Sting was a schoolteacher. I was. There are three or four of us who were schoolteachers. Like I said, I was married and had a kid before I had a record deal. I came out of college with a degree in education, and I was a music teacher. I would go into my 40 minutes in front of a class, then the next audience would come in. I saw teaching as one of the noblest professions, and it's really undervalued. I don't know about other cultures, but certainly in our culture.
There's nothing more important than education. It's so vital. Knowledge is power. It's a cliché, but it's true. For me, I quit teaching when we got a record deal. We recorded our first album while I taught in the daytime. We recorded at night. Then I quit and went full-time as a musician. In retrospect, my wife went along with it. Some women wouldn't have done that, because we had a kid. It's a road that you cannot see where it's going to go. It's all in fog that road. When you jump on that train and say, “I'm going to be a rock star. I'm going to be a musician,” you don't know where that's going to lead you, because so much of what you do is out of your control.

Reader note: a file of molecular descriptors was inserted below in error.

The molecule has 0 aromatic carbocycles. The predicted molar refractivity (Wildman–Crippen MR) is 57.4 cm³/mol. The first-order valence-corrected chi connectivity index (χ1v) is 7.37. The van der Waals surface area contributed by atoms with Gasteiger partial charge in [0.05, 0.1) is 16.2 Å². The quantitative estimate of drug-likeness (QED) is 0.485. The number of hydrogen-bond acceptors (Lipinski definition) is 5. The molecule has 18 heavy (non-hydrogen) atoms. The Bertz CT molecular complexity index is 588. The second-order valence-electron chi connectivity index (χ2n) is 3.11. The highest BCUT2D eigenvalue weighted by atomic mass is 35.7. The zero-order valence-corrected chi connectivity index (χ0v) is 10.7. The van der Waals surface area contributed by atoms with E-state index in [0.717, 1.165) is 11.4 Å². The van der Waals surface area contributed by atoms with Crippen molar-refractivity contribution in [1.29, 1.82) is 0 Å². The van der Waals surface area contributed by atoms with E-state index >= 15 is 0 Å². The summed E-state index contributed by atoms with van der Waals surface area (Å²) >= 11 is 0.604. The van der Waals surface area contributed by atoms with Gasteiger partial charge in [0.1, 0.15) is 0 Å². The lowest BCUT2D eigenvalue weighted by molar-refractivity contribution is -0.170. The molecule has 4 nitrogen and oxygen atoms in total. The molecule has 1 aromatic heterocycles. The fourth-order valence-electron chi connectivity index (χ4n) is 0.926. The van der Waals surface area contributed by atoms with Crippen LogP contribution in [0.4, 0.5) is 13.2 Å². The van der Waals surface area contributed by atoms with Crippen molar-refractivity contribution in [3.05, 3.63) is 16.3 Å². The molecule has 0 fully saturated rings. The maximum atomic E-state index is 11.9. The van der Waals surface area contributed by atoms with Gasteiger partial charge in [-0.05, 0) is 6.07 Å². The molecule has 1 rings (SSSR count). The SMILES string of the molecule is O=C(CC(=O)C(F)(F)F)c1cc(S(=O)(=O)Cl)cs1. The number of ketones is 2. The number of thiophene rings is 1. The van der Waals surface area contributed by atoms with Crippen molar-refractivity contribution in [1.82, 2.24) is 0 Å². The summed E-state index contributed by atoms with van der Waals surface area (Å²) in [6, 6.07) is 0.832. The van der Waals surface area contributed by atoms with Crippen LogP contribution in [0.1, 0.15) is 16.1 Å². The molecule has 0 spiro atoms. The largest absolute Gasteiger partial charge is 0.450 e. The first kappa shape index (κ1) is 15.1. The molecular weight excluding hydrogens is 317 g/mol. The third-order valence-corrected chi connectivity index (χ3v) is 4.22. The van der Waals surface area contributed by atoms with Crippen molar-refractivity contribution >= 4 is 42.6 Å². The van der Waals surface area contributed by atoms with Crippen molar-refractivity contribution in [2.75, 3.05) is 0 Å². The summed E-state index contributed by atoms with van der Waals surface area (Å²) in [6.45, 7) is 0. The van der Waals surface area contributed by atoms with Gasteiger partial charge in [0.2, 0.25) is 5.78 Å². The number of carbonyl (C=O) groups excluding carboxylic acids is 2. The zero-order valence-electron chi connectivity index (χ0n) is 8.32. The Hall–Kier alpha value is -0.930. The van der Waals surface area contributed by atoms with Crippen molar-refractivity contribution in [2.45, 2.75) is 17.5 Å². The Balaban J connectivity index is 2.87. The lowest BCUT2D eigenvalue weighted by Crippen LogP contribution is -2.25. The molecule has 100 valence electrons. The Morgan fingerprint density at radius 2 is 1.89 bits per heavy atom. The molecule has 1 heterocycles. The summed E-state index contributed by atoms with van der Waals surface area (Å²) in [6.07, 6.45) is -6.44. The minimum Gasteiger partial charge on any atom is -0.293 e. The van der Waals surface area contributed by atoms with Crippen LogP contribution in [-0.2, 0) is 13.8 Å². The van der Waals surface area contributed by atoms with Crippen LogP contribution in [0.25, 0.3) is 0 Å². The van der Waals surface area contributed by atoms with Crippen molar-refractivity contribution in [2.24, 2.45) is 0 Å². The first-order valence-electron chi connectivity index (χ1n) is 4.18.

For instance Lady. I wrote that song, and look at how long it's lasted. It's a pretty important song over the last 30 years, but it could have been just one of those songs that evaporated into thin air. So you don't know what you're going to get, but anything that's worthwhile in life is fraught with risk. That's just it. If it wasn't, everybody would have everything, wouldn't they? If everything of value and importance was easy to get, everybody would have everything. The stuff that's really valuable and important in life to get takes a lot of hard work.